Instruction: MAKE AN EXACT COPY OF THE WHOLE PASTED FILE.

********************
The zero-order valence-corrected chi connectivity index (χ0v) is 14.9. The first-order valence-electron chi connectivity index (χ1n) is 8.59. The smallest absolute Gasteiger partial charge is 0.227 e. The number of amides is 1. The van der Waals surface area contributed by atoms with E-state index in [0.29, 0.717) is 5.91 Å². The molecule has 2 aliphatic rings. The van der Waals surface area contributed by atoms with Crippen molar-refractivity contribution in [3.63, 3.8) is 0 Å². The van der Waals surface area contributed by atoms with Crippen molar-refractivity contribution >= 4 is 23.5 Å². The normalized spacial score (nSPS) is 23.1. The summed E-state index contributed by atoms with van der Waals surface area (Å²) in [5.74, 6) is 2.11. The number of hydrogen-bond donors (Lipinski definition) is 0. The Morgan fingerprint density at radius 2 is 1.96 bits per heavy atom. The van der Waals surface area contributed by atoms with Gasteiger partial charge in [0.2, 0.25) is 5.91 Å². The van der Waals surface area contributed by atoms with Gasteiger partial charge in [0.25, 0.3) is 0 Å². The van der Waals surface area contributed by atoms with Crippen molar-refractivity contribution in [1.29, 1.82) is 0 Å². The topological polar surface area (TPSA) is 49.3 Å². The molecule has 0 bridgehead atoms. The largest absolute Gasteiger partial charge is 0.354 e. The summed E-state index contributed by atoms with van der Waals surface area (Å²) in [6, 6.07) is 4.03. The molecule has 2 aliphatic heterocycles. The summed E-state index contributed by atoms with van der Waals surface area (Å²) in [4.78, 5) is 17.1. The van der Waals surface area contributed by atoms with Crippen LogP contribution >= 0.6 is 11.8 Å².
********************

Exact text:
The zero-order valence-corrected chi connectivity index (χ0v) is 14.9. The first-order valence-electron chi connectivity index (χ1n) is 8.59. The smallest absolute Gasteiger partial charge is 0.227 e. The number of amides is 1. The van der Waals surface area contributed by atoms with E-state index in [0.29, 0.717) is 5.91 Å². The molecule has 2 aliphatic rings. The van der Waals surface area contributed by atoms with Crippen molar-refractivity contribution in [3.63, 3.8) is 0 Å². The van der Waals surface area contributed by atoms with Crippen molar-refractivity contribution >= 4 is 23.5 Å². The normalized spacial score (nSPS) is 23.1. The summed E-state index contributed by atoms with van der Waals surface area (Å²) in [5.74, 6) is 2.11. The number of hydrogen-bond donors (Lipinski definition) is 0. The Morgan fingerprint density at radius 2 is 1.96 bits per heavy atom. The van der Waals surface area contributed by atoms with Gasteiger partial charge in [0.2, 0.25) is 5.91 Å². The van der Waals surface area contributed by atoms with Gasteiger partial charge in [0.25, 0.3) is 0 Å². The van der Waals surface area contributed by atoms with Crippen molar-refractivity contribution in [1.29, 1.82) is 0 Å². The topological polar surface area (TPSA) is 49.3 Å². The molecule has 0 bridgehead atoms. The largest absolute Gasteiger partial charge is 0.354 e. The summed E-state index contributed by atoms with van der Waals surface area (Å²) in [6, 6.07) is 4.03. The molecule has 2 aliphatic heterocycles. The summed E-state index contributed by atoms with van der Waals surface area (Å²) in [4.78, 5) is 17.1. The van der Waals surface area contributed by atoms with Crippen LogP contribution >= 0.6 is 11.8 Å².